Green Ledger Connects Carbon And Financial Accounting

SAP also announced solutions to support carbon accounting, helping companies toward building and maintaining a “green ledger.” With this move, SAP’s sustainability offering becomes part of RISE with SAP and GROW with SAP for SAP S/4HANA Cloud, public edition. SAP sees sustainability as part of a CFO role’s key delivery as financial reporting expands to include nonfinancial ESG metrics and disclosures.

While several analysts at the Sapphire Orlando event asked SAP executives whether they have seen more skepticism in the US due to severely divisive political opinions on ESG, SAP appeared to be dismissive. That may be because it does not see its products themselves as directly producing content to meet ESG reporting requirements such as the EU’s Climate Sustainability Reporting Directive and the soon-to-arrive stringent climate disclosure requirements in the US. SAP reiterated that its experience working with firms in the US and globally has been quite the opposite, as there is huge interest in having ERP systems cover sustainability tracking and measurement capabilities. But SAP is still just a year or so into this, and it’s yet to be seen how their clients can successfully use their green ledgers to meet long-term sustainability goals.

In the US specifically, with the SEC’s ongoing rule proposal that would require US publicly traded companies to disclose annually how their businesses are assessing, measuring, and managing climate-related risks, along with disclosure of greenhouse gas emissions, there’s clear reinforcement of why this would fall under the CFO umbrella, really underscoring why SAP’s approach to developing a “green ledger” is probably the right one in response to market forces.

SAP Business Network For Industry

SAP Business Network for Industry leverages the existing SAP Business Network and aims to help customers in specific industries. Its goal is to improve and extend key business processes with trading partners and suppliers. SAP has already supported its clients in the automotive sector, exchanging data within the Catena-X data space. SAP is now creating a similar data space with Pfizer. Among the expected benefits, SAP is listing improvements for its clients such as addressing objectives in line with scope 3 by using its infrastructure to reduce the carbon footprint of these data spaces. The creation and support of industry data spaces is an interesting play for the German vendor in Europe and is casting new lights on data space initiatives. Expect to see further collaborations between SAP and specific industries to meet the burgeoning increase in data sovereign spaces for exchange of sensitive information.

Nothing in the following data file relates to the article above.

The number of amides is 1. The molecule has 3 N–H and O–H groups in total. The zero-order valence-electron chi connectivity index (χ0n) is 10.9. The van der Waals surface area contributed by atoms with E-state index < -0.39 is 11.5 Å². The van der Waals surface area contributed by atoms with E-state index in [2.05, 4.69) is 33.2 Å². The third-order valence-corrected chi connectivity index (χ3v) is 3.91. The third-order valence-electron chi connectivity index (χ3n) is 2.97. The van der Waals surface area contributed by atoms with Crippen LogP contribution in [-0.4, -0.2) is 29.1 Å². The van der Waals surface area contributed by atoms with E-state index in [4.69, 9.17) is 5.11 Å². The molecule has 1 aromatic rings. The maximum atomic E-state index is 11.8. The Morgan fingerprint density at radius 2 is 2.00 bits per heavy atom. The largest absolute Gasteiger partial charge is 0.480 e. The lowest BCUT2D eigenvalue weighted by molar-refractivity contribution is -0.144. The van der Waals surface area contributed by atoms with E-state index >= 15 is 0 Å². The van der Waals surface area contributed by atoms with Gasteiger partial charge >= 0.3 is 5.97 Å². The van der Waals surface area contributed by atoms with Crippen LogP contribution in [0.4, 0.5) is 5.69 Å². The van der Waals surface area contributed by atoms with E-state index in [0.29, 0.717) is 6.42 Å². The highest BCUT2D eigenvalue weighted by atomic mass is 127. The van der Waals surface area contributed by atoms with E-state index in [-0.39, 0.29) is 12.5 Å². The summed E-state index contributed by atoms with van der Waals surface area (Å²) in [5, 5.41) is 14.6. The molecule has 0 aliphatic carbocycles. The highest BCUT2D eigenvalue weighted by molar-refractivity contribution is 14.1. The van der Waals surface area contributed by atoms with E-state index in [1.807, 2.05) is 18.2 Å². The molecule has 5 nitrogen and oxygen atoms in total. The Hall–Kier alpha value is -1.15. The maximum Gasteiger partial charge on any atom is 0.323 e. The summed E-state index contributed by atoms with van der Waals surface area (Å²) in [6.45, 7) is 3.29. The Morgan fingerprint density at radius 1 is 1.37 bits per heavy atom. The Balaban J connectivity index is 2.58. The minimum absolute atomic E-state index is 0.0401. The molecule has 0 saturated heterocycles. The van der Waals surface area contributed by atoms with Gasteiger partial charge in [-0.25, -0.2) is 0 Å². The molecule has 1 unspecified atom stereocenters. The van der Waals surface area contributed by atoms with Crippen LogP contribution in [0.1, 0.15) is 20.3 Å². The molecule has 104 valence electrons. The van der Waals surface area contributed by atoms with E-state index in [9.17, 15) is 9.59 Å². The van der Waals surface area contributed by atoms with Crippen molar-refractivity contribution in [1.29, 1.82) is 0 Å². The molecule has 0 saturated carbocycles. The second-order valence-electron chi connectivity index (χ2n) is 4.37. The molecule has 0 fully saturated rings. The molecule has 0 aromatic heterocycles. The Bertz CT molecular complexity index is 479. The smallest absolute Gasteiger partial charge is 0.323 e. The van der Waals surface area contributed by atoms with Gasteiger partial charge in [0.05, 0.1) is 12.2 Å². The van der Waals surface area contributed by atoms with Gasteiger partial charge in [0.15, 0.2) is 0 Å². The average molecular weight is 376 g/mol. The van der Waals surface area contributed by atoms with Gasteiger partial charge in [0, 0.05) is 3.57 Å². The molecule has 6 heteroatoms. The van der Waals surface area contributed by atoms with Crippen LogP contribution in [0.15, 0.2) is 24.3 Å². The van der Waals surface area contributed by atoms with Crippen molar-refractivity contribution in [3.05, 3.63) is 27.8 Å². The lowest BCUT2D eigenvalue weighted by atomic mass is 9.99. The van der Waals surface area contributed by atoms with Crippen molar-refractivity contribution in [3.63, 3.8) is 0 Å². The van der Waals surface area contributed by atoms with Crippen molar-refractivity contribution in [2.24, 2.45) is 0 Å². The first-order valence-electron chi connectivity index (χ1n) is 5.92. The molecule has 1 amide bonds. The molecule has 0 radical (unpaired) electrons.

SAP Datasphere

SAP also launched SAP Datasphere, a comprehensive data service that enables every data professional to deliver seamless and scalable access to mission-critical business data. In addition to the SAP Datasphere (formerly SAP Data Warehouse Cloud) product enhancements, SAP also announced exciting partnerships with Collibra, Confluent, Databricks, DataRobot, and Google’s BigQuery. These partnerships will help customers reduce complexity in their data landscape to provide secure and governed access to data and will drive business outcomes, thereby evolving SAP Data Warehouse Cloud toward a business data fabric.

Integration between SAP and non-SAP systems is a top focus area for a large portion of SAP clients, with several stating that master data maintenance, governance, and integration are top challenges. It has the potential to deliver meaningful data to customers across cloud, hybrid, and on-premises SAP and non-SAP systems and environments, with that data’s business context and logic intact. For clients with investments in various vendors such as SAP, Microsoft Azure, Salesforce, and Oracle, this is a powerful takeaway. The coming year should really show how big of a differentiator Datasphere ends up being to its predecessor.